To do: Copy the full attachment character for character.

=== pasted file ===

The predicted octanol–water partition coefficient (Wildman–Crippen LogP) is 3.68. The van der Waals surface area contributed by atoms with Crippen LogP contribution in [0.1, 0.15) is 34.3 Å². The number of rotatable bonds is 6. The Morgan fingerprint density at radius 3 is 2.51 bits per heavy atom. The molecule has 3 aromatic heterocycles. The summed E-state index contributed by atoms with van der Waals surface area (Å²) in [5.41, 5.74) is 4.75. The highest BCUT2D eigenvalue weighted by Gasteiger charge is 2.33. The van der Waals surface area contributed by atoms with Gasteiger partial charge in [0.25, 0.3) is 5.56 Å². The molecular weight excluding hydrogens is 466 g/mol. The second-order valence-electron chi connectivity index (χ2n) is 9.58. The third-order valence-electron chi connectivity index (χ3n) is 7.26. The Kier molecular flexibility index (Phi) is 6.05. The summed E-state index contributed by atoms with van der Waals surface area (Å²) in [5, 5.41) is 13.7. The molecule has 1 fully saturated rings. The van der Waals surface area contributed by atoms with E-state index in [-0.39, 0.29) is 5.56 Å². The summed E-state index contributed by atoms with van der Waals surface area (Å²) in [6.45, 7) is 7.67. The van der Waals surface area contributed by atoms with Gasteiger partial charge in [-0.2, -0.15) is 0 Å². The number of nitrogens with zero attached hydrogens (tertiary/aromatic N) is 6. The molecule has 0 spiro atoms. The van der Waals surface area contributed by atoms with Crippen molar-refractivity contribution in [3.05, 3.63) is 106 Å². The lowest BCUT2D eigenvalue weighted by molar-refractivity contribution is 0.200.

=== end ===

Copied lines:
The predicted octanol–water partition coefficient (Wildman–Crippen LogP) is 3.68. The van der Waals surface area contributed by atoms with Crippen LogP contribution in [0.1, 0.15) is 34.3 Å². The number of rotatable bonds is 6. The Morgan fingerprint density at radius 3 is 2.51 bits per heavy atom. The molecule has 3 aromatic heterocycles. The summed E-state index contributed by atoms with van der Waals surface area (Å²) in [5.41, 5.74) is 4.75. The highest BCUT2D eigenvalue weighted by Gasteiger charge is 2.33. The van der Waals surface area contributed by atoms with Gasteiger partial charge in [0.25, 0.3) is 5.56 Å². The molecular weight excluding hydrogens is 466 g/mol. The second-order valence-electron chi connectivity index (χ2n) is 9.58. The third-order valence-electron chi connectivity index (χ3n) is 7.26. The Kier molecular flexibility index (Phi) is 6.05. The summed E-state index contributed by atoms with van der Waals surface area (Å²) in [5, 5.41) is 13.7. The molecule has 1 fully saturated rings. The van der Waals surface area contributed by atoms with E-state index in [-0.39, 0.29) is 5.56 Å². The summed E-state index contributed by atoms with van der Waals surface area (Å²) in [6.45, 7) is 7.67. The van der Waals surface area contributed by atoms with Gasteiger partial charge in [-0.2, -0.15) is 0 Å². The number of nitrogens with zero attached hydrogens (tertiary/aromatic N) is 6. The molecule has 0 spiro atoms. The van der Waals surface area contributed by atoms with Crippen molar-refractivity contribution in [3.05, 3.63) is 106 Å². The lowest BCUT2D eigenvalue weighted by molar-refractivity contribution is 0.200.